the floor exercise (9.55), balance beam (9.35) and the uneven bars (9.45) on her way to a 37.550 that helped Memorial earn the conference title, 142.650141.600. Middleton senior Aryn Skibba, meanwhile, finished runner-up with a 37.225. Skibba won the vault with a 9.375. Madison West finished third with a 134.950, while Sun Prairie (133.275) and Verona (132.975) rounded out the top five. The Wildcat/Crusaders return to Madison Memorial High School at 11:15 a.m. Saturday for the WIAA sectional meet. The top five individuals on each rotation and top two teams advance on to the WIAA Division 1 state meet March 7-8 at Wisconsin Rapids Lincoln High School.

February 27, 2014

The Verona Press


John A. Wilson, age 59, passed away after a courageous battle with liver disease on Feb. 21, 2014, with friends and family by his side. He was born Dec. 31, 1954, the son of Wesley R. and Anna E. (Koester) Wilson. John worked at Park Printing for 38 years. He enjoyed softball, golf, and bowling- in which he was proud of his high score of 299. He was also an avid Packer and Badgers fan. He is survived by his son, Andrew; his siblings, Linda (Fred) Carlson, and Lary (Theresa) Wilson; a sister-in-law, Carmon Wilson; and his nieces. He was preceded in death by his parents; a brother, Doug; and a niece, Lisa. The family would like to extend a special thanks to his niece, Keare Armenta, and the staff of Agrace HospiceCare, Inc., for their care and support during John’s illness. A Celebration of Life Ryan Funeral Home & Cremation Services will be held from 1 p.m. until 3 p.m. on Saturday, Verona Chapel March 1, 2014, at Ryan 220 Enterprise Drive Funeral Home, Verona 845-6625 Chapel, 220 Enterprise Dr. To view and sign this guestbook, please visit:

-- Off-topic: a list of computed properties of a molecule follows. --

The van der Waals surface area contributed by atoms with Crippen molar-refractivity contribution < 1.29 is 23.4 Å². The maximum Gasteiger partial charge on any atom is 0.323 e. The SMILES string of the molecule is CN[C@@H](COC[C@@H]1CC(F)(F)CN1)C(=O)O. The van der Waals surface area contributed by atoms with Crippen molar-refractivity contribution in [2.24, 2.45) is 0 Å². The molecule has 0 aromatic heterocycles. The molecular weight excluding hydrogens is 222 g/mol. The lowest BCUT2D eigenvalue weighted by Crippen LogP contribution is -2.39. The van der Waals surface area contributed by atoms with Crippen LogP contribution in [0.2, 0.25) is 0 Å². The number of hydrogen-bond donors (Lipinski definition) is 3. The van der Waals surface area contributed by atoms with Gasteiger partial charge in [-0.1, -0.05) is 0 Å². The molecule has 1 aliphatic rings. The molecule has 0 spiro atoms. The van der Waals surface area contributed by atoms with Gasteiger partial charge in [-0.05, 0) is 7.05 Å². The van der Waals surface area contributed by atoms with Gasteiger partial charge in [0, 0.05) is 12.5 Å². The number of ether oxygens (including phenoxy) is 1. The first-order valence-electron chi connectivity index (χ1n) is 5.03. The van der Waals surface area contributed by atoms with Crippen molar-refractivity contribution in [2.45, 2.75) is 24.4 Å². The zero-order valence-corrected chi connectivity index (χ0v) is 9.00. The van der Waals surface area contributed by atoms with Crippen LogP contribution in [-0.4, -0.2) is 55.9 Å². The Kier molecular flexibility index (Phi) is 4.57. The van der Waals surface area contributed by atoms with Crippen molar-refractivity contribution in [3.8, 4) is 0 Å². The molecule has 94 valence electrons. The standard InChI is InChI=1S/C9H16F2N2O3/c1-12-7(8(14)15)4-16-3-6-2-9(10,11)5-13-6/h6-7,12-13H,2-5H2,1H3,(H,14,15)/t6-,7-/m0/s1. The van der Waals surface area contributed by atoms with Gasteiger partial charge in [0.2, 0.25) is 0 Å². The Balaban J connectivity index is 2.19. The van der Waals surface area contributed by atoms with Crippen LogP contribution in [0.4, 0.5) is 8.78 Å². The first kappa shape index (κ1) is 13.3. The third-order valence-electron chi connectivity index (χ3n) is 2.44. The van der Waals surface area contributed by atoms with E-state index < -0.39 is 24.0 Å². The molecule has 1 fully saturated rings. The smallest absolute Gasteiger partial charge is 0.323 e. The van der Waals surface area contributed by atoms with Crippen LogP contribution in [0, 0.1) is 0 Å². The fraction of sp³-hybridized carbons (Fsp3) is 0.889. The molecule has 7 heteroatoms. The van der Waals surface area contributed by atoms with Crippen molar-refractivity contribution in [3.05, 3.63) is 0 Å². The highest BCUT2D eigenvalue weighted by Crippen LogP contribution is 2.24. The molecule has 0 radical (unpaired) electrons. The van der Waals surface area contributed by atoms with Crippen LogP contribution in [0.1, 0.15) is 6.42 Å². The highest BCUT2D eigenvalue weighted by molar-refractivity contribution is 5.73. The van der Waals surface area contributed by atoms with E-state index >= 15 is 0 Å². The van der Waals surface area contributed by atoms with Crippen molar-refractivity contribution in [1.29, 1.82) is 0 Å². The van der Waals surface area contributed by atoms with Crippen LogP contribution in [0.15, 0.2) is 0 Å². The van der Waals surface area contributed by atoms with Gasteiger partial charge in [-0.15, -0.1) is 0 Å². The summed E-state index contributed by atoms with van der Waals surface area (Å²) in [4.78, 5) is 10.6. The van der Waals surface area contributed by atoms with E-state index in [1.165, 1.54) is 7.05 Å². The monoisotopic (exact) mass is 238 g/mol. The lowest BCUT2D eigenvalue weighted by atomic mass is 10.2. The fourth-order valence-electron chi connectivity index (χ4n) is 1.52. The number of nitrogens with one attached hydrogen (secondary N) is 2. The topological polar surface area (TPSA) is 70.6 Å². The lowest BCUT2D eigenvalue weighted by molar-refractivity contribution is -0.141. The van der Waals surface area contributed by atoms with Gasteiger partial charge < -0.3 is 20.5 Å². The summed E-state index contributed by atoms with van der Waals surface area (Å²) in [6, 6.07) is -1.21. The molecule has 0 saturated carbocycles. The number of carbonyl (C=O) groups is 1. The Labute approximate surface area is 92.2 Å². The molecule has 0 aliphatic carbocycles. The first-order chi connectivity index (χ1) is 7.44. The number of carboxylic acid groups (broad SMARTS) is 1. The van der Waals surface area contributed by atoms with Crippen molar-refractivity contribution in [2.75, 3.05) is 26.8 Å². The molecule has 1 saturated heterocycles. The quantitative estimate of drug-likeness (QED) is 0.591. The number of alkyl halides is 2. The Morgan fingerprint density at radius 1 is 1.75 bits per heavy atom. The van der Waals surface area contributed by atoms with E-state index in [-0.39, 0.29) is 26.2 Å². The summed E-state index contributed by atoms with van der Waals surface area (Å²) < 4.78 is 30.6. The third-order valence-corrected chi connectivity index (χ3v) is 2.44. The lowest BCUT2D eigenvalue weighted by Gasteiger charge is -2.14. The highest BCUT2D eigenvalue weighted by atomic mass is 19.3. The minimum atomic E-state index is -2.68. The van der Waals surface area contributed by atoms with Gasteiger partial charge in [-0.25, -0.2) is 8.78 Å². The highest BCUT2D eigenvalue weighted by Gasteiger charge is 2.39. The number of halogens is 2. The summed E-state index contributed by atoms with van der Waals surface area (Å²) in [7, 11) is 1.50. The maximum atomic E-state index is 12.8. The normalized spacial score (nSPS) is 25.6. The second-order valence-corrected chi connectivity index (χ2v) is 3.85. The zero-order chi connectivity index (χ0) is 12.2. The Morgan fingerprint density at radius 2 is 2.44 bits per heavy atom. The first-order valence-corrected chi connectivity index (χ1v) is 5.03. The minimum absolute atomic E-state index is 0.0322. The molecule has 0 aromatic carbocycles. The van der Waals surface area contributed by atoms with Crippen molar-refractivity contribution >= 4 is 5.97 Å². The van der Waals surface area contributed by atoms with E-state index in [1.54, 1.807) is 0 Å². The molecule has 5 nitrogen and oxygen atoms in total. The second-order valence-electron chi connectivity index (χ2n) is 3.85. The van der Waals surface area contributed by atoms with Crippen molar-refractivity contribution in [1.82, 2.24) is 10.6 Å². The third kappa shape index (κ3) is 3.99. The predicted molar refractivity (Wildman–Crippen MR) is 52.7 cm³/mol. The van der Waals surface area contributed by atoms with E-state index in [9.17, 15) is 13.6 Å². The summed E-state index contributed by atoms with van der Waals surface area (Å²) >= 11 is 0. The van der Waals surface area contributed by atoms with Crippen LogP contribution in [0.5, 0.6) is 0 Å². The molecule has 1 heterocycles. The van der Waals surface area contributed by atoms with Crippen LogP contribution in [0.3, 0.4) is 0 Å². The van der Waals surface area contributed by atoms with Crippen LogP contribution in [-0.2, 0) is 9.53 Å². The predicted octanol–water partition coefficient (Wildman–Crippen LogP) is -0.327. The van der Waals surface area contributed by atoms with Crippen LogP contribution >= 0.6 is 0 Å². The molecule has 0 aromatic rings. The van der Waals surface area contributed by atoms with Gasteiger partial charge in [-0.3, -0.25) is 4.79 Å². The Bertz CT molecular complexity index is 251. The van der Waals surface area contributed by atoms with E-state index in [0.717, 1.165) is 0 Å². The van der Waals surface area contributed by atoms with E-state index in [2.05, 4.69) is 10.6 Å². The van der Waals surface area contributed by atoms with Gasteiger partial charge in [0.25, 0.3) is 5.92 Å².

John A. Wilson